I don’t usually watch the Oscars–or any such ceremonies–but this year’s installment promised such fireworks that like most people I had to tune in. Here are some things that occurred to me:
- Chris Rock is really funny. As if you didn’t know, right? And he handled the race issue with more wit than taste. Guess you knew that, too.
- Great to see Ennio Morricone finally get his Oscar. He’s only deserved one since 1966. Not that anyone was ready for the soundtrack to The Good, the Bad, and the Ugly, which sounded like an import from an alien world–and not one you’d necessarily find welcoming.
- They needed another acting award for Tom Hardy. Seriously, who else had four spectacular performances in just three movies: Mad Max: Fury Road, The Revenant, and Legend. Playing both halves of the sociopath Kray twins may be a stunt for the ages, even if the movie turns out not to be.
- Men are so lucky that, as Chris Rock put it, they all wear the same outfit. Some of the women’s outfits were spectacular, while others were, um, spectacular, all right. Your results may vary.
- The old adage that everyone’s a winner may just be true. Think about it: Fury Road won just about all the technical categories, Revenant won for Director and Lead Actor, and Spotlight won for Best Film. Can’t share the love much more than that.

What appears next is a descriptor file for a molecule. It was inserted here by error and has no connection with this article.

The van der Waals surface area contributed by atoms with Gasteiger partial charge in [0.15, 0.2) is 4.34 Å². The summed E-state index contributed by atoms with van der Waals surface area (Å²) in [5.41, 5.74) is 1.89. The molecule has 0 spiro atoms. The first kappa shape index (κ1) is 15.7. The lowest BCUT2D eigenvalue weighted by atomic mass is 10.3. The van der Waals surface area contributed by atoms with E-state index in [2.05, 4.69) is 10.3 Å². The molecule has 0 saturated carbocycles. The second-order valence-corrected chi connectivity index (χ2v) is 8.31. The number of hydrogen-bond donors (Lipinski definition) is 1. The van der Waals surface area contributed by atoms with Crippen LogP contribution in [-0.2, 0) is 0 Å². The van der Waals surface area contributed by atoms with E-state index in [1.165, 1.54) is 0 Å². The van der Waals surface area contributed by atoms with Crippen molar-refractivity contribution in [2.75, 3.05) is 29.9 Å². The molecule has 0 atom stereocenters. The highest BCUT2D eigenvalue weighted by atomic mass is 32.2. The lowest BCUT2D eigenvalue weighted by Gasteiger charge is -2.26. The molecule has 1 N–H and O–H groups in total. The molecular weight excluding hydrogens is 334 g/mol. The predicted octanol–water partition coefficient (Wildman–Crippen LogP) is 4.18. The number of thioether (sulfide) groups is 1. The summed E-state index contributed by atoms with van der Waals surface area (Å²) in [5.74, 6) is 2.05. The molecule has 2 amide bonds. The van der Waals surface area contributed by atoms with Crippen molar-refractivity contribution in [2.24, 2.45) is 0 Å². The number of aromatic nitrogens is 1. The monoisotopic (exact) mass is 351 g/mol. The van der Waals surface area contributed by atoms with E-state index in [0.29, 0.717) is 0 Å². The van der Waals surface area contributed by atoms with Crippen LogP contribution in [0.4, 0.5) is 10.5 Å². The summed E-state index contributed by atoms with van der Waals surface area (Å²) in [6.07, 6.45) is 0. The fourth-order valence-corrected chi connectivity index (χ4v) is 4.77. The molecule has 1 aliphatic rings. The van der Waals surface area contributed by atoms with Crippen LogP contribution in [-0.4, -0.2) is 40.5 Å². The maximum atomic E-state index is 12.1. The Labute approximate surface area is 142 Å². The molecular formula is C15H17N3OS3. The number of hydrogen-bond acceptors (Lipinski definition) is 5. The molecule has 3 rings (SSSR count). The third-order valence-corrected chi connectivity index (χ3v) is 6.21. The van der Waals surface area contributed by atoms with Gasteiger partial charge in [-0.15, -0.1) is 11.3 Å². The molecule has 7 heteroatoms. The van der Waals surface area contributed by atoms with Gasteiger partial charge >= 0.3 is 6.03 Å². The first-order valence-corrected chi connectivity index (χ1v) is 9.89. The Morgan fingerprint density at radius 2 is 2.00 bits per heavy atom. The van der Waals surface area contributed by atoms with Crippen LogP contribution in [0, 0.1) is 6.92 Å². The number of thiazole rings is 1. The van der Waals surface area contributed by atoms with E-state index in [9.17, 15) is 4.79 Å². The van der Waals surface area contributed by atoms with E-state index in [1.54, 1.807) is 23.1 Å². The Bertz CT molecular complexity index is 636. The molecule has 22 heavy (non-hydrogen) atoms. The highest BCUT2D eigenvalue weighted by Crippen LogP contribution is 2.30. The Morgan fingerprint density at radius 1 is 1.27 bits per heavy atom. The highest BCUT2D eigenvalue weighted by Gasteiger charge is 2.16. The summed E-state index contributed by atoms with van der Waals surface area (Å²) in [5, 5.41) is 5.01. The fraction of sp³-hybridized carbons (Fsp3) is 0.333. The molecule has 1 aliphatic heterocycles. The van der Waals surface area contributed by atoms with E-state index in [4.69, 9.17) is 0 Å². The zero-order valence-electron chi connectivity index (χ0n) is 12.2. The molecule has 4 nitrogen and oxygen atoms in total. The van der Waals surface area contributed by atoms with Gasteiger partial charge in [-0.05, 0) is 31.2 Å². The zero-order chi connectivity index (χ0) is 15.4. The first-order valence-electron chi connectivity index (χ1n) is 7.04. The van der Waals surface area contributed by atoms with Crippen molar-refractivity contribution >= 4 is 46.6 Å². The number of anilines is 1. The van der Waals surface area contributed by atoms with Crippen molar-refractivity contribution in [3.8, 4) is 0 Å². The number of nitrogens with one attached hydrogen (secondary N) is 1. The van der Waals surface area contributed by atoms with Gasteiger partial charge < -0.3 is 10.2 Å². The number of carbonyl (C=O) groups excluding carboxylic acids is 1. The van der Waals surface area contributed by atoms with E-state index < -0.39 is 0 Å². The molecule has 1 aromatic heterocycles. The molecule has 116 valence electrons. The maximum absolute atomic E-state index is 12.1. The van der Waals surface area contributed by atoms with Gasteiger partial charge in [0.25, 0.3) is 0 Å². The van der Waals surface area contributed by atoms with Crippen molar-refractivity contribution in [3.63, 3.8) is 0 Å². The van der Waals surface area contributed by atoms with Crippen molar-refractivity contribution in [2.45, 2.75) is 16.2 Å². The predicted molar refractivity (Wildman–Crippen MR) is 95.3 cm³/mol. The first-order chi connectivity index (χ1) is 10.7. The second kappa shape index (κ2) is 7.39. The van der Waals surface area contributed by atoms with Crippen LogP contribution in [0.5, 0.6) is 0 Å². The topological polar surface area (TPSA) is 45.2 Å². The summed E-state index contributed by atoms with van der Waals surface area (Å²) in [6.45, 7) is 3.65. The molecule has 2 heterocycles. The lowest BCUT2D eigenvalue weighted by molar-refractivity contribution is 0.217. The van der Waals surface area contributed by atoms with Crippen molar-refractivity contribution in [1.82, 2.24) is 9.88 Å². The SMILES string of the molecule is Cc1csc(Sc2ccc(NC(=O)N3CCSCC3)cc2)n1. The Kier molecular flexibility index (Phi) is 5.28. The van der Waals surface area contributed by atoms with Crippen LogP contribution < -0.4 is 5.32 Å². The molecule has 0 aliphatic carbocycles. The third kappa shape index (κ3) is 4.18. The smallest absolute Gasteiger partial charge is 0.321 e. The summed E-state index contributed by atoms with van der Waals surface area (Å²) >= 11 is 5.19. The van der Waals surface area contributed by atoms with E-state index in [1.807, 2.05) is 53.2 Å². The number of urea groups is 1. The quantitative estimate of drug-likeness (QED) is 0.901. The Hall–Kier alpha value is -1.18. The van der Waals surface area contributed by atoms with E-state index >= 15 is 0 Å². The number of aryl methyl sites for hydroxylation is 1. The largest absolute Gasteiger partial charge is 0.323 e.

Like a lot of folks, I fell under the spell of Kazuo Ishiguro with The Remains of the Day. As any number of folks can attest, I subsequently inflicted it on a couple of generations of students, who mostly enjoyed it, too. His latest, The Buried Giant, is nothing like it. Except that as always, by the second page I was thinking, “This guy can really write.” Ishiguro has travelled into the 1950s, the dystopian near-future, even the world of music in Nocturnes, his collection of stories “about music and nightfall.” This time he goes into the way-back machine, setting the story in England just after the Arthurian period. In fact, Sir Gawain (yes, the Green Knight one) is one of the traveling companions of the elderly couple Beatrice and Axl. There is also a Saxon warrior and an orphan with a dragon bite. It’s that kind of place: dragons, ogres, pixies (nasty little blighters), plagues, mists of forgetfulness. It’s a little surprising and entirely wonderful to read a novel of medieval life that lies outside the bounds of conventional sword-and-sorcery genres. As we follow this elderly couple on a journey to the west–even knowing where such quests must end–we find ourselves delighted, dismayed, surprised and amazed. Ishiguro is always worth reading. In this tale of failed and recovered memory, tribalism, love, guilt, secrets, and betrayal, he proves that an apparent fable can be so much more than it seems.